Food, Glorious Food
I don’t write about food all that much; I generally leave that to my husband while I stick to writing about what I know best: my kids, social anxiety, general awkwardness, neuroses, my crazy family, New Orleans, and stuff I read on Facebook.
But right now, we are coming up on my favorite holiday, Thanksgiving, and my husband opted to write about crepes for his weekly blog, which means I have the stage to talk Thanksgiving menus with everyone!
Tim McNally already discussed wines in his blog, so I’m not broaching that topic (except to say that I am strongly pro-wine), but I do have lots and lots of thoughts about what I want to make and eat this Thanksgiving.
Breakfast can get overlooked on Thanksgiving, but I like to feed my kids a big meal in the morning to keep them from whining at me until the big meal is ready. I have made this caramel apple French toast casserole (I leave out the raisins because they are Satan’s candy, as far as I’m concerned, and I do not allow them in my home) for the past several years, and it’s been a big hit – I make it the night before with the same dried bread I use for stuffing; the only tricky part is finding space in the jampacked fridge to store it overnight.
I like to do a soup course before the meal. It’s almost always overkill because Robert and I tend to get overexcited and make way too many side dishes as it is, but I really like starting the meal with soup. Over the years, I’ve made a chilled carrot and ginger and a very rich oyster and artichoke, but for the past few years, I’ve settled on a pumpkin and black bean soup, which is sort of sweet and sort of Tex-Mexy and is not too heavy to interfere with dinner.
I don’t do anything special to the turkey. Since I made my first turkey in 2003, I’ve tried brining it and basting it and stuffing it with aromatics and rubbing compound butters under the skin – and now I really don’t do a damn thing to it beyond drizzling it with melted butter and sprinkling it with salt and pepper. It always tastes good to me.
Stuffing/dressing: I have made oyster dressing before, but I think I did it wrong because it was fine but not amazing by any means. I only ever made it once. I like to make a boring traditional celery-sage-onion stuffing.
Mashed potatoes: I don’t use a recipe for these, but I do use at least a full stick of butter.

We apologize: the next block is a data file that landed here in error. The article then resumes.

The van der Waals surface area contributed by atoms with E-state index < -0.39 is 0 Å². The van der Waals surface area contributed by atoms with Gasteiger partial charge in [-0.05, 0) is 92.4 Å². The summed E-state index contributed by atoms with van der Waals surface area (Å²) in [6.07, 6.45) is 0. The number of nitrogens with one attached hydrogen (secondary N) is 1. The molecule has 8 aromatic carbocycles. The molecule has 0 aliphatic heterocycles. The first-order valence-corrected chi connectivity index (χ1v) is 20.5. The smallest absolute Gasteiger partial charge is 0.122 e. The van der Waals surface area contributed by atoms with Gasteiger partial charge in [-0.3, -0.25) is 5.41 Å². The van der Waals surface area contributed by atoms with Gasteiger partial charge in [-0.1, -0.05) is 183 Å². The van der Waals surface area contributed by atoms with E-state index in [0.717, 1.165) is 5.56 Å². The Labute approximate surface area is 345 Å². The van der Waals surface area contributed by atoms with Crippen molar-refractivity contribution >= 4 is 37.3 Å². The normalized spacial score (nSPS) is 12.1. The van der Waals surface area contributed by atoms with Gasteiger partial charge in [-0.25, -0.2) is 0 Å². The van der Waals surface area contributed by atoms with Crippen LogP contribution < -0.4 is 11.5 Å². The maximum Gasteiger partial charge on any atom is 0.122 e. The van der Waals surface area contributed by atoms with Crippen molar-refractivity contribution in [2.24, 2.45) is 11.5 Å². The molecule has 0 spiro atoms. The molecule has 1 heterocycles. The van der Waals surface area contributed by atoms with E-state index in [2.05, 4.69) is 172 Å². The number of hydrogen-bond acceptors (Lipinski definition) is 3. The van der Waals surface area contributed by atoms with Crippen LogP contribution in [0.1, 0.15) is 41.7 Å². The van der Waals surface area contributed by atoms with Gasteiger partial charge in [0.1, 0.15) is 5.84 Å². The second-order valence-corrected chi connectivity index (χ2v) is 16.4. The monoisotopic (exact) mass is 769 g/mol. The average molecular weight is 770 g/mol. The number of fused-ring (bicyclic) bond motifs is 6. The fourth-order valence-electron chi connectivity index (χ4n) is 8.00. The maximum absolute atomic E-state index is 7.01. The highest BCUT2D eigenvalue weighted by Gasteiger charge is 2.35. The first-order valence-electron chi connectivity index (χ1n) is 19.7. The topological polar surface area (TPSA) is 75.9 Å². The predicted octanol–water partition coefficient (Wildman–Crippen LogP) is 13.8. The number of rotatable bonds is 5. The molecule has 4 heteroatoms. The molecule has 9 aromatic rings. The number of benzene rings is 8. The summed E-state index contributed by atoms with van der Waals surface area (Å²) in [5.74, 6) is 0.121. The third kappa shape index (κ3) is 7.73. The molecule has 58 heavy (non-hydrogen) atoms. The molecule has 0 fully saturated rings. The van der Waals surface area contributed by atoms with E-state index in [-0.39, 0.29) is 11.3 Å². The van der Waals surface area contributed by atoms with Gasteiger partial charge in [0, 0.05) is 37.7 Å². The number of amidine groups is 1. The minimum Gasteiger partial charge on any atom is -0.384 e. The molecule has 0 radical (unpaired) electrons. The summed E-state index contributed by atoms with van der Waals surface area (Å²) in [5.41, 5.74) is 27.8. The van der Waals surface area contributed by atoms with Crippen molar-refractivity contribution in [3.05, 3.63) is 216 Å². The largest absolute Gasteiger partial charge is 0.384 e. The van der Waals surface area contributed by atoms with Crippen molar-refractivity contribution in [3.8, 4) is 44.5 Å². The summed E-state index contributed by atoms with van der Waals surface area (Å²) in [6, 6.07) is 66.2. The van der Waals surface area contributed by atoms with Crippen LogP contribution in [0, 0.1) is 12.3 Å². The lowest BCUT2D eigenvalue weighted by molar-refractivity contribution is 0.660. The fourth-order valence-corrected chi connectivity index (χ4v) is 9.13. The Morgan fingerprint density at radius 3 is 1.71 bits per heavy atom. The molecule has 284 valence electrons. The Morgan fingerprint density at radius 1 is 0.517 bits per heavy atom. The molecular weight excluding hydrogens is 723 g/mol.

Sweet potatoes: Another full stick of butter goes into these, along with a splash of heavy cream and a healthy glug of bourbon.
Cranberry conserve: I have made a cranberry-orange relish for the past 10 years, but I saw a recipe for cranberry conserve on Barefoot Contessa that I am considering for this year. It looks a lot like the one I already make except that it uses lemon in addition to orange and also adds Granny smith apples (and raisins, but see above).
Brussels sprouts: We’ve made these all kinds of ways, but I think my favorite was roasted with bacon and shallots and then topped with lemon and Parmesan.
I always make a sour cherry pie, but this year, I will probably add pumpkin pie, too, because it’s Ruby’s favorite. Both real whipped cream and vanilla ice cream are musts here.
The Next Day
Maybe even more than I love cooking for Thanksgiving, I love making gumbo from the turkey carcass the next day. I have used this recipe for as long as I can remember (I leave out the shrimp because they are Satan’s crustacean, as far as I’m concerned, and I do not allow them in my home).
I am sure there will be a few other additions to our holiday table as inspiration strikes – my mom always makes fresh bread; and my husband makes amazing salads and these really delicious creamed turnips; and even Ruby has a recipe that she wants to help me try, a copycat version of Panera’s mac and cheese. I also am curious about mirliton casserole; it sounds delicious except that I cannot find a single recipe that doesn’t pair it with shrimp. If you have a shrimp-free one – or any other recipes you’d like to share – I’d love to read it in the comments or in an email.
Happy Thanksgiving, y’all!